“Ferdinand I of Castile welcoming Saint Dominic of Silos” was painted between circa 1478 and 1479 by Spanish Flemish artist Bartolomé Bermejo (c. 1440-c. 1501) and Spanish Gothic artist Martín Bernat (fl. 1450-1505). (Public Domain/WIKIMEDIA COMMONS)

Dec. 20

As a youth Dominic tended sheep on the foothills of the Pyrenees where he learned to appreciate solitude. He then pursued the quiet life as a monk.

Dominic became the prior of his San Millán de Suso Monastery but was forced to flee by King García Sánchez II of Pamplona, who intended to seize the monastery’s land.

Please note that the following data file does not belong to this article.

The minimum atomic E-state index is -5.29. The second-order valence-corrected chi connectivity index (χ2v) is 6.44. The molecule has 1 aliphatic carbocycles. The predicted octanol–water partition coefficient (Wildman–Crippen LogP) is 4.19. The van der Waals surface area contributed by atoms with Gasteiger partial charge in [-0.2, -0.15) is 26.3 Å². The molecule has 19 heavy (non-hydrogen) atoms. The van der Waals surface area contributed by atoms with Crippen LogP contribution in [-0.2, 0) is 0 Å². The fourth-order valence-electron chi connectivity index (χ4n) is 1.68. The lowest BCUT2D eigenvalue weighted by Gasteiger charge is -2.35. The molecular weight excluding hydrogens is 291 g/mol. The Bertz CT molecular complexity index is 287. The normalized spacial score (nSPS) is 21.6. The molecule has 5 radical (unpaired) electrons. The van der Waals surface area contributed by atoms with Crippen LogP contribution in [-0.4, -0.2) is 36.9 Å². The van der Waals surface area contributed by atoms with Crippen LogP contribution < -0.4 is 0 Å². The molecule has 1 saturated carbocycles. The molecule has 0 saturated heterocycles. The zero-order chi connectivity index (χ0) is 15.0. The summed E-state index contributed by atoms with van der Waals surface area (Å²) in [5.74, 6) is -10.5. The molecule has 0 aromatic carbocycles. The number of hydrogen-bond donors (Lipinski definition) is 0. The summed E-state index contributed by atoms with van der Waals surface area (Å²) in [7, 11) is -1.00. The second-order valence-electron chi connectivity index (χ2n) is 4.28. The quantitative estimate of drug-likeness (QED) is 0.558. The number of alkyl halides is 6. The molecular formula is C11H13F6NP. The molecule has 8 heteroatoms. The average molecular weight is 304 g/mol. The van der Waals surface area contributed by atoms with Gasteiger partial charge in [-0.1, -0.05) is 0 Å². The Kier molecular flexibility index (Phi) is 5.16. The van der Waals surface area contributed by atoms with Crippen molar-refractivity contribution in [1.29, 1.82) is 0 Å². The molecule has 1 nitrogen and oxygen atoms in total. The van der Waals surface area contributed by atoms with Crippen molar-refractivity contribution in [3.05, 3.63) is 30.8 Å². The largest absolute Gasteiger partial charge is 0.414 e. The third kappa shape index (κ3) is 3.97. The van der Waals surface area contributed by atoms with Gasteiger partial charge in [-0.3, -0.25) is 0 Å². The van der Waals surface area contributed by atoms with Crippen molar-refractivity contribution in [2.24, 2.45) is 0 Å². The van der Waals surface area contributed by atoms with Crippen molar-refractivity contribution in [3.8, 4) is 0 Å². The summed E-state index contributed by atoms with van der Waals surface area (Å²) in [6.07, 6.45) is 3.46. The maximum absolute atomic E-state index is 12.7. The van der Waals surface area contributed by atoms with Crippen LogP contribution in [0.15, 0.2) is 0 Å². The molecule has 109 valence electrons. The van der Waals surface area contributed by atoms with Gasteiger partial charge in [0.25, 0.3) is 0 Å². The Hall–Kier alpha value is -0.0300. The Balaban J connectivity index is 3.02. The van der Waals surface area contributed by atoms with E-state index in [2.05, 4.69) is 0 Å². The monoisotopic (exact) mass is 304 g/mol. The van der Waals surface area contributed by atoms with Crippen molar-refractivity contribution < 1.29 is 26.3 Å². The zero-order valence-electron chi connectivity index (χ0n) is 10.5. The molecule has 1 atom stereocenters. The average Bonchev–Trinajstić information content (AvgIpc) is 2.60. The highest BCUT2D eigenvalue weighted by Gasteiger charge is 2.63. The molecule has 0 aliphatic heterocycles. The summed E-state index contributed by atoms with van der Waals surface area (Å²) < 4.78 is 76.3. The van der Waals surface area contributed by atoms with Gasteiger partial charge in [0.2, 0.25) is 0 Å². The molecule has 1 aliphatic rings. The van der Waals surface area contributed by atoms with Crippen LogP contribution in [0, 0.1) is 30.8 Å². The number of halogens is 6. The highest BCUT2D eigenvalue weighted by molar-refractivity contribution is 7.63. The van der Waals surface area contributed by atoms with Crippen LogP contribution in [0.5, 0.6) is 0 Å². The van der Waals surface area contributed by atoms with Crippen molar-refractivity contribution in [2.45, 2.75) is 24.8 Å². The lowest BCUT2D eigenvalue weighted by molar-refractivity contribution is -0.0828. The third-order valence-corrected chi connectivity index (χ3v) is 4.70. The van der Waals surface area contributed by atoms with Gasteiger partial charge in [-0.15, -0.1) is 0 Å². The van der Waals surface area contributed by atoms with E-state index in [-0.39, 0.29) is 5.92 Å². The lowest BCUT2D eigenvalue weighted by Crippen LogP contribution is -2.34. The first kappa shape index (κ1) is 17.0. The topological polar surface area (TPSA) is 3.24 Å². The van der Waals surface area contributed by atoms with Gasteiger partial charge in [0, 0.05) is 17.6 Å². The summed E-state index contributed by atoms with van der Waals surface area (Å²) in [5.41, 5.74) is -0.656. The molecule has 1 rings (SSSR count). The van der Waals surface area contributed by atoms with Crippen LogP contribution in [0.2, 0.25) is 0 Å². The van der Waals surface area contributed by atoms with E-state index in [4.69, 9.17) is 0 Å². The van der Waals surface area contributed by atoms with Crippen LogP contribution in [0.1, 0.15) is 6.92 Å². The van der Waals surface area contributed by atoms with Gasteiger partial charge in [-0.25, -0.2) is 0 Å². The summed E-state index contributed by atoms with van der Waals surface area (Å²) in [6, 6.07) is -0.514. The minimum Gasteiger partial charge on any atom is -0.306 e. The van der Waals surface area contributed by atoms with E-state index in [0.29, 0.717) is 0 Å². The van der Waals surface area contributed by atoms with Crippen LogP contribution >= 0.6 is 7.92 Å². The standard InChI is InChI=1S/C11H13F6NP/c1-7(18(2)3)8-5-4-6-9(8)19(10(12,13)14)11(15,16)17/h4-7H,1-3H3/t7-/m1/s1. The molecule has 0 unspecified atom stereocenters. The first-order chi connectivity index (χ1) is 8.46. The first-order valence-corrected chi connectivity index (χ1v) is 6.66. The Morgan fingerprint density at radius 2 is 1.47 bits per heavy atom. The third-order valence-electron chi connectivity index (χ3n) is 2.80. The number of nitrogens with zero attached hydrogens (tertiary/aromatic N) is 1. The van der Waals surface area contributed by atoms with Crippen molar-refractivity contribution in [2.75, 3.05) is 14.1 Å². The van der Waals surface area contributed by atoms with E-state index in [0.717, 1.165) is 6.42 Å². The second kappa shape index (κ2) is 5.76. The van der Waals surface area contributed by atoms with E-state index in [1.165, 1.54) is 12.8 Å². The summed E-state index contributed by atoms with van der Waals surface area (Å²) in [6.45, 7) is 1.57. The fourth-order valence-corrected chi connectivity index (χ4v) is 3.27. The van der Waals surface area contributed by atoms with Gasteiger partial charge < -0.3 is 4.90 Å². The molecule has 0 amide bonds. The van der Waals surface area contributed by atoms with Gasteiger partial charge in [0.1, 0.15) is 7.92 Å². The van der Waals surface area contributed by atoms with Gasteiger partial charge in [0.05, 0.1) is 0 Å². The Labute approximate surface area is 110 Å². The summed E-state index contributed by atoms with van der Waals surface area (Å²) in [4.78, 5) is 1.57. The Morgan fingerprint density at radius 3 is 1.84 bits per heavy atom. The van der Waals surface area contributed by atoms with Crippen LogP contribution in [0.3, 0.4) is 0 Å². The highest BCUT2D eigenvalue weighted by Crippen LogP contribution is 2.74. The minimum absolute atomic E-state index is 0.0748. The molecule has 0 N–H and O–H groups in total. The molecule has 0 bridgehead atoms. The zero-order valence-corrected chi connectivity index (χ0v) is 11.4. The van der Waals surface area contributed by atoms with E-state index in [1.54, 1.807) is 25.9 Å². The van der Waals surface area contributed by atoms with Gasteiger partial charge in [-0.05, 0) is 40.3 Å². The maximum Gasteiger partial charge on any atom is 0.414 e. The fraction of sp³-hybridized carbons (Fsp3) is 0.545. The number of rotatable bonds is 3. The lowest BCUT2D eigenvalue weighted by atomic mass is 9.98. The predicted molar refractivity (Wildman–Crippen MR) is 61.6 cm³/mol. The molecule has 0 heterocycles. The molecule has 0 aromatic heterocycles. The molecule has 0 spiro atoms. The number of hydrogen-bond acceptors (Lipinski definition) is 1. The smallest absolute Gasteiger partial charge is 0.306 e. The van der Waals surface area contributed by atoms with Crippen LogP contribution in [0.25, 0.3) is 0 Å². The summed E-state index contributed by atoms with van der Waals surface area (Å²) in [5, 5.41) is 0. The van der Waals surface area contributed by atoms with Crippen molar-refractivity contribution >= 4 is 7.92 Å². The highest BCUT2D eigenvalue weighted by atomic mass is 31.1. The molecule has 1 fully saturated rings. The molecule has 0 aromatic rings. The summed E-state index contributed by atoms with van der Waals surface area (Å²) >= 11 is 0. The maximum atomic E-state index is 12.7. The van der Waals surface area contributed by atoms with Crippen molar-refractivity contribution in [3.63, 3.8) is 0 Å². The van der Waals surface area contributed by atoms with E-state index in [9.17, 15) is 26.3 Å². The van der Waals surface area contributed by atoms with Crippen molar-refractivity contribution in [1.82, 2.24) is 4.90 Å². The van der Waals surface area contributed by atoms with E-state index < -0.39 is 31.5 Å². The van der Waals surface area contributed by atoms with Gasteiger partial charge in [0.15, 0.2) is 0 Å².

The king’s brother, King Ferdinand I de León of Castile, welcomed him to Burgos, the capital city of Castile, and named him abbot of the monastery of St. Sebastian at Silos. There as prior, Dominic conducted a successful program of spiritual and material renewal.

The Dominicans especially honor him. A century after Dominic’s death, Blessed Joan of Aza visited his tomb. There she had a vision promising her that she would have another son. When the child was born, she named him Dominic — who would grow up to become the founder of the Dominican Order.